There’s a codec war going on and it is about to get an upgrade to a newer version.[If you are new around here, then you should know I’ve been writing about WebRTC lately. You can skim through the WebRTC post series or just read what WebRTC is all about.]
If you’ve been following WebRTC for a while, you should already know that the video codec issue is an open sour. Or more like an official war among WebRTC proponents.
The main themes around this fight can be summed in two main debates:
- Paid versus free: H.264 requires a license to use and deploy, which prohibits a lot of use cases and adopters; VP8 is free, allowing everyone to use it (on paper at least)
- Interoperable versus new: H.264 is commonly used with a huge ecosystem of existing vendors and deployed products, making it suitable for interoperability and adoption; VP8 is brand new, making its current footprint in chipsets, vendors and knowledge significantly smaller
While companies are fighting this round with no apparent winner so far, there’s another round brewing, waiting just around the corner: the successors of both of these codecs.
H.265 is the successor of H.264. It is led by the same group of companies who will be collecting royalties for its use, and is said to be twice as efficient in the bitrate it requires to get to the same video quality (but requires 3 times the CPU resources).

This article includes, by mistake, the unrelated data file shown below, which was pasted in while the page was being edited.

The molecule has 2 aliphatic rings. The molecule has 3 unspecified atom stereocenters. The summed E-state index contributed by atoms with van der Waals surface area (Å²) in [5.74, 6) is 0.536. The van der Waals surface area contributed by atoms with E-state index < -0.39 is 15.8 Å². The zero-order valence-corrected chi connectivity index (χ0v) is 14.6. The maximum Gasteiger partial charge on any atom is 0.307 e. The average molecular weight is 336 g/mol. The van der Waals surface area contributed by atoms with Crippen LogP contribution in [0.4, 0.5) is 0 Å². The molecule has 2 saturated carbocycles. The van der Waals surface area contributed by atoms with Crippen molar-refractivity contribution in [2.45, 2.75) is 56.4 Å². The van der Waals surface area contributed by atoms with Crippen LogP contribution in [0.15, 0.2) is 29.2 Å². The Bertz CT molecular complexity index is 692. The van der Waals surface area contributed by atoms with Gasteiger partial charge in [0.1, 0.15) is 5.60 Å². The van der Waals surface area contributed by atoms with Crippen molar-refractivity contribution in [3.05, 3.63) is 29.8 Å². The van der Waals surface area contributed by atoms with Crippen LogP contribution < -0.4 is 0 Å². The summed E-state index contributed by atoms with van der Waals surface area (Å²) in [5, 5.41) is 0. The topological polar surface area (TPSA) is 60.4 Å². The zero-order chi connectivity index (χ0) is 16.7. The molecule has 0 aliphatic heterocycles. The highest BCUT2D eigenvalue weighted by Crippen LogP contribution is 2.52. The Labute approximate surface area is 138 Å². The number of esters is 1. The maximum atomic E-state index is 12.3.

Approved out of the over, there are companies who are actively promoting it already. I’ve seen demos on YouTube from DoCoMo, Qualcomm, Ericsson and Cisco.
The main marketing pitch of companies? Video takes up most of the internet traffic. Being able to shrink it by 50% means better utilization of the network.
VP9 is Google’s successor to VP8. Its decoder can already be found in the Chrome browser (at least from what I could deduce on the web).
There’s not much information about it. The only thing I found in comparison to H.265 is this comment by Chester Moy on a Google+ thread:
According to a presentation by Google, VP9 is ~7% behind HEVC/h.265 in terms of quality/bitrate when they tested VP9 in Q4 of 2011 (They started developing VP9 in Q3 2011). Their goal is to become even better than HEVC.
While the details might wrong as to the exact differences, it can be easily deduced that Google is designing VP9 to be comparable in quality with H.265, sans royalty costs on patent licensing.
The crossroad isn’t going to change. The same debate between paid and free, interoperable and new will stay with us.
Don’t expect any of these codecs to find its way to a phone near you before 2014, and even then, only on high end ones. It will take several years for this technology to make any difference.
Until then, we are stuck with our current transcoding problems between VP8 and H.264.